Pharma Packaging Needs Dose of Improvement

Packaging Digest editor Lisa Pierce speaks with Walter Berghahn, executive director of the Healthcare Compliance Packaging Council, for a glimpse into the current state of compliance packaging, and its future.

Not taking their medications as prescribed, a.k.a. non-adherence, costs Americans dearly. In July 2008, the Journal of Managed Care Pharmacy cited poor adherence in the U.S. as the primary cause for 125,000 deaths annually and an estimated 10 to 25 percent of hospital and nursing home admissions.

So how can we improve adherence?

A new white paper from the Healthcare Compliance Packaging Council (HCPC) compiles the results of eight separate studies conducted over the past two decades that support the use of compliance-prompting, calendarized packaging as a successful tool for improving patient adherence. (See "8 studies; 1 conclusion" below.) The white paper—which also identifies passive, active and interactive packaging solutions available today—can be downloaded for free at

Walter Berghahn, HCPC executive director, and president of SmartRmeds for Life, says, "We've collected these results in one comprehensive document that supports greater use of compliance-prompting packaging to improve patient adherence and improve health outcomes. At a time when healthcare costs are out of control, here is a simple solution that can have significant impact on cost reduction."

Packaging Digest recently talked with Berghahn about the state of the compliance-prompting packaging market and how it can be improved.

Q. What types of compliance-prompting packages are currently available?
A: Probably too many to list. But if we define it as a package with graphics, text or other features that prompt patients to take their medication, we can include:
• Injection molded multi-piece cases with inserted drug carriers (birth control compacts);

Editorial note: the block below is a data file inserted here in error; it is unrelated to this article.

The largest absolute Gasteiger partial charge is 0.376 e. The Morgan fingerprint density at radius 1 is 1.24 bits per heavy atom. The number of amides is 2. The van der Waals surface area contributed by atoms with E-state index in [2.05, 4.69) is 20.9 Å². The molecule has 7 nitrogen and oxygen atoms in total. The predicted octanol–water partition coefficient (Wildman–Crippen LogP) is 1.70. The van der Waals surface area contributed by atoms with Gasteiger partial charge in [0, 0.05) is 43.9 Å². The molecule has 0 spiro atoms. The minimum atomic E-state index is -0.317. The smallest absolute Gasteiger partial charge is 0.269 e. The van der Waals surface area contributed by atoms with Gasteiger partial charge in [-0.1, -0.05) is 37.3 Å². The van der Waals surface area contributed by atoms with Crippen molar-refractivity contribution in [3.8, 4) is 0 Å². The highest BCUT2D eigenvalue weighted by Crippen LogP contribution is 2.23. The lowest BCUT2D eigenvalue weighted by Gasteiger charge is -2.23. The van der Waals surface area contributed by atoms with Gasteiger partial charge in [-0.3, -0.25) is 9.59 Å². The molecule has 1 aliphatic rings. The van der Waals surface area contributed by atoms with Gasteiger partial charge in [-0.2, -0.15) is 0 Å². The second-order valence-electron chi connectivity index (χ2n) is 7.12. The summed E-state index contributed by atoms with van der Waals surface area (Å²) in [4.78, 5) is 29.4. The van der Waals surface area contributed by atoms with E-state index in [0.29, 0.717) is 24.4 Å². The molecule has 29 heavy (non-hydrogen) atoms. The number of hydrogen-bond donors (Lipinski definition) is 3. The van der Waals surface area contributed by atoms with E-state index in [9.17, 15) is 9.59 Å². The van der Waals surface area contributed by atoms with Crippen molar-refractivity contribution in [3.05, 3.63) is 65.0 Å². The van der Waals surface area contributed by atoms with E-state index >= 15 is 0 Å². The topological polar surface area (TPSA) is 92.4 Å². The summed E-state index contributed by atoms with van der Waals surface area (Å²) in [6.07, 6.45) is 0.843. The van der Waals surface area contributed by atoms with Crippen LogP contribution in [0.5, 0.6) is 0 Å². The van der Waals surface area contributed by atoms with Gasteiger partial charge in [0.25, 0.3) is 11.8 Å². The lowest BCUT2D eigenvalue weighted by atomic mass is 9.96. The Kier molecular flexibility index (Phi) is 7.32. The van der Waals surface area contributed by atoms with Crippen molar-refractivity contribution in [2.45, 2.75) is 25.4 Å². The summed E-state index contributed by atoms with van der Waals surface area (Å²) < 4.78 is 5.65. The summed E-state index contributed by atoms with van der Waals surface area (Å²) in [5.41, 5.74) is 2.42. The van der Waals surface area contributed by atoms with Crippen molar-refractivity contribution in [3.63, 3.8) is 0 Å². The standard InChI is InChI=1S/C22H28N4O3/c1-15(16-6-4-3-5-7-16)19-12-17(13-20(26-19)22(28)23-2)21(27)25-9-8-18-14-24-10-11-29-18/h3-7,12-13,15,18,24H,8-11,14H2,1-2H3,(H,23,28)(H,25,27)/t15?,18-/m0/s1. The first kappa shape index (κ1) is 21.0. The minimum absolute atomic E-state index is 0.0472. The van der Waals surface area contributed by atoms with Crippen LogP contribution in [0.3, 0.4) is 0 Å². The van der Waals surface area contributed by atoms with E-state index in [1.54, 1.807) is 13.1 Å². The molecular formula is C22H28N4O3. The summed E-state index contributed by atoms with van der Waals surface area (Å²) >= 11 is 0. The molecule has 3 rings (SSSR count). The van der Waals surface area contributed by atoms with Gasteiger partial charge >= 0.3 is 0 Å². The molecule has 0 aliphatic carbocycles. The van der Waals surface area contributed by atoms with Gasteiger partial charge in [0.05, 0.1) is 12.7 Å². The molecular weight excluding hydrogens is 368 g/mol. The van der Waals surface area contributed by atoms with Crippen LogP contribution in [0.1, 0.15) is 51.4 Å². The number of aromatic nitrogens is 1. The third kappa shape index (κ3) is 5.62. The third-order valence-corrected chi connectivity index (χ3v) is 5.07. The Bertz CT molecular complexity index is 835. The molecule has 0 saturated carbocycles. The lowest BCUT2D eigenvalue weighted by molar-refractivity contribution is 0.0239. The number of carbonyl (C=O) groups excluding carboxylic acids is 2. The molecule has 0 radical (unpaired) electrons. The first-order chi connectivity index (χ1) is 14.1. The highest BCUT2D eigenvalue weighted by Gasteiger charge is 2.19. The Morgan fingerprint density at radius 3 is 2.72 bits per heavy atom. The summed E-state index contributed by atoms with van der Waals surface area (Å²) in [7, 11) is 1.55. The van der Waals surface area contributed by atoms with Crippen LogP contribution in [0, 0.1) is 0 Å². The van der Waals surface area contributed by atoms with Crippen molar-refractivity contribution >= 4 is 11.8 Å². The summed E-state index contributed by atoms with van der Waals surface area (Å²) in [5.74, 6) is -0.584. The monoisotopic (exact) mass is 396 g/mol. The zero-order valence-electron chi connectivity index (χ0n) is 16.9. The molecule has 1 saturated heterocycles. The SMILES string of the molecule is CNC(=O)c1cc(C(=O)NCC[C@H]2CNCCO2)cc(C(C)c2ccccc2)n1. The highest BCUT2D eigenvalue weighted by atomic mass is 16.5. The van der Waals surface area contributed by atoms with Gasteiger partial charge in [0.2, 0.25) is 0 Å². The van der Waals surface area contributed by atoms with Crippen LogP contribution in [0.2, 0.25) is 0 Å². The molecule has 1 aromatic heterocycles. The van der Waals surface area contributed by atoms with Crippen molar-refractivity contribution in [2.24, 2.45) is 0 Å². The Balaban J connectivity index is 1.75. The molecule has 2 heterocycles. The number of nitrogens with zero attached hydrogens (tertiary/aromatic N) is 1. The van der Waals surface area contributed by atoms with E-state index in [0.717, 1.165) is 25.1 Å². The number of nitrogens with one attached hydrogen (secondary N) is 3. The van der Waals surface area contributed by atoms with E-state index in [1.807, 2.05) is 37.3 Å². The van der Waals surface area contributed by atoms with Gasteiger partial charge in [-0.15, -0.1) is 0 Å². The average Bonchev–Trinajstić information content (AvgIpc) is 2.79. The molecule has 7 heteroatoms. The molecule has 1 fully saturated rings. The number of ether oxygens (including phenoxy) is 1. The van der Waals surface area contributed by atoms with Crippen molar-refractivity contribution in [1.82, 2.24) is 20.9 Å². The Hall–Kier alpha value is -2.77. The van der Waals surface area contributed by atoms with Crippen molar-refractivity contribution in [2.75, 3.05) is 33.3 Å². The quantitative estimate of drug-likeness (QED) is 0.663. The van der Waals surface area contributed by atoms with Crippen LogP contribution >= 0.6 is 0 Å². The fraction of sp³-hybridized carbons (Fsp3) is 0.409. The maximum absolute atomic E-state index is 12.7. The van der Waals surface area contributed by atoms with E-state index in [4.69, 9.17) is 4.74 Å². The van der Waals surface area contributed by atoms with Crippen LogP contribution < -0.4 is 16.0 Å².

• Paperboard walleted blisters (DosePak);
• Molded cases with blister access (ShellPak);
• Smart caps for vials with timers, lights, buzzers;
• Free-standing blisters with printed prompts, calendar reminders and such;
• Some blisters simply have a pressure-sensitive label in place providing both prompt and child resistance (CR).

Q: What percentage of Rx medicines are now packed in compliance-prompting packs?
A: The best I can do here is extrapolate, since there are no hard figures.

Currently we dispense 3.4 billion scrips a year in the U.S. Approximately 12 million women use birth control pills in the U.S. x 12 months so 144 million packs. Walmart's use of MWV's ShellPak is estimated at 130 million packs from various sources.
There are dozens of smaller companies with commercial applications in compliance packs. MWV boasts 35 commercial applications of DosePak (if conservatively estimated at 1 million each) and its new Renew version is touted as being used in more than 2,000 pharmacies.

Companies like Anderson [now AndersonBrecon], Catalent, Sharp, BurgoPak, StoraEnzo, Keystone, Intini, Rondo and Nosco all have commercial applications of their proprietary-designed compliance formats in both branded and generic pharmaceutical applications. If each of them only has 3 to 4 million units annually—which I think is low—that would add another 25 to 30 million units. So...solid known numbers of 275 million between birth control and Wal-Mart. The rest could be another 60 to 70 million, but I don't have any figures to support this.

If you accept this logic, somewhere between 8 percent (275 million of 3.4 billion) and 10 percent (345 million of 3.4 billion) is in true compliance format.

One other point: Bar-coded blisters, Hospital Unit Dose (HUD), are used in more than 20 percent of hospitals in the U.S. While lacking the calendarized feature of many compliance packs, the sole purpose of this format is to assist in the accurate administration of medications in an institutional setting with the goal of reducing errors (right patient, right drug, right dose, right time)—a key form of compliance.

As well, the growth of the 28- to 30-count "bingo" blister cards in long-term care settings continues—to, again, reduce errors and manage complex regimens. I don't know the percentage of LTCs, nursing homes and such that use these, but I can't recall being in one within the last five years that didn't. Not sure what this adds to the doses managed but it would be significant and it would take the nationally recognized number for blisters up significantly. I think estimates are still 8 to 10 percent of doses in blisters.

Read the full Packaging Digest article here.

No votes yet